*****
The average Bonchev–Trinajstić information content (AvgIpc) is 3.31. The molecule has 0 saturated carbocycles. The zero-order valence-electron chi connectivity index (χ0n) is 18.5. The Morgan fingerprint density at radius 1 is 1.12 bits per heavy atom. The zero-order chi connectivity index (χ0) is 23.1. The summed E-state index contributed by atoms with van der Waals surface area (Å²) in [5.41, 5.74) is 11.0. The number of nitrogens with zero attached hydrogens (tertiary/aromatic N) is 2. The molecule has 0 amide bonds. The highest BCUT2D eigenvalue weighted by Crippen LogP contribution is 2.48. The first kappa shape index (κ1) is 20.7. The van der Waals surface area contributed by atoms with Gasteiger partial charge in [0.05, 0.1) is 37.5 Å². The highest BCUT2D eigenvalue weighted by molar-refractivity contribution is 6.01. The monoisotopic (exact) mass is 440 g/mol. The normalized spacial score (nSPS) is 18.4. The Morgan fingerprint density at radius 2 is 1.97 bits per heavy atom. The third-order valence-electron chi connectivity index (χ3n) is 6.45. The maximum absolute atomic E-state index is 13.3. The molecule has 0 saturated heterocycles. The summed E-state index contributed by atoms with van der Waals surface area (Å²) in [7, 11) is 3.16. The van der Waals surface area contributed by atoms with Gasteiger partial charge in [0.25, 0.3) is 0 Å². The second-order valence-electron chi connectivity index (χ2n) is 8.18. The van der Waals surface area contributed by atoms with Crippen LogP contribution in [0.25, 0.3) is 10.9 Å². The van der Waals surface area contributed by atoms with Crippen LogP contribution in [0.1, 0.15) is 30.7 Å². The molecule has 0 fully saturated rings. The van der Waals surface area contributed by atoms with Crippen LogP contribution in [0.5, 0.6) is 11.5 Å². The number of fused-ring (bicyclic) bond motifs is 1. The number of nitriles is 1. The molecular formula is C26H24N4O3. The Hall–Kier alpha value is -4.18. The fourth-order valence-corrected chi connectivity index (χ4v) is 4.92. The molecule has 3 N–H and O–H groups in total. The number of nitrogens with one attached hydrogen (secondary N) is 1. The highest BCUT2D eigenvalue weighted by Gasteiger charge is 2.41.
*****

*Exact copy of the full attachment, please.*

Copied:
The average Bonchev–Trinajstić information content (AvgIpc) is 3.31. The molecule has 0 saturated carbocycles. The zero-order valence-electron chi connectivity index (χ0n) is 18.5. The Morgan fingerprint density at radius 1 is 1.12 bits per heavy atom. The zero-order chi connectivity index (χ0) is 23.1. The summed E-state index contributed by atoms with van der Waals surface area (Å²) in [5.41, 5.74) is 11.0. The number of nitrogens with zero attached hydrogens (tertiary/aromatic N) is 2. The molecule has 0 amide bonds. The highest BCUT2D eigenvalue weighted by Crippen LogP contribution is 2.48. The first kappa shape index (κ1) is 20.7. The van der Waals surface area contributed by atoms with Gasteiger partial charge in [0.05, 0.1) is 37.5 Å². The highest BCUT2D eigenvalue weighted by molar-refractivity contribution is 6.01. The monoisotopic (exact) mass is 440 g/mol. The normalized spacial score (nSPS) is 18.4. The Morgan fingerprint density at radius 2 is 1.97 bits per heavy atom. The third-order valence-electron chi connectivity index (χ3n) is 6.45. The maximum absolute atomic E-state index is 13.3. The molecule has 0 saturated heterocycles. The summed E-state index contributed by atoms with van der Waals surface area (Å²) in [7, 11) is 3.16. The van der Waals surface area contributed by atoms with Gasteiger partial charge in [0.25, 0.3) is 0 Å². The second-order valence-electron chi connectivity index (χ2n) is 8.18. The van der Waals surface area contributed by atoms with Crippen LogP contribution in [0.25, 0.3) is 10.9 Å². The van der Waals surface area contributed by atoms with Crippen LogP contribution in [0.1, 0.15) is 30.7 Å². The molecule has 0 fully saturated rings. The van der Waals surface area contributed by atoms with Crippen LogP contribution in [0.5, 0.6) is 11.5 Å². The number of fused-ring (bicyclic) bond motifs is 1. The number of nitriles is 1. The molecular formula is C26H24N4O3. The Hall–Kier alpha value is -4.18. The fourth-order valence-corrected chi connectivity index (χ4v) is 4.92. The molecule has 3 N–H and O–H groups in total. The number of nitrogens with one attached hydrogen (secondary N) is 1. The highest BCUT2D eigenvalue weighted by Gasteiger charge is 2.41.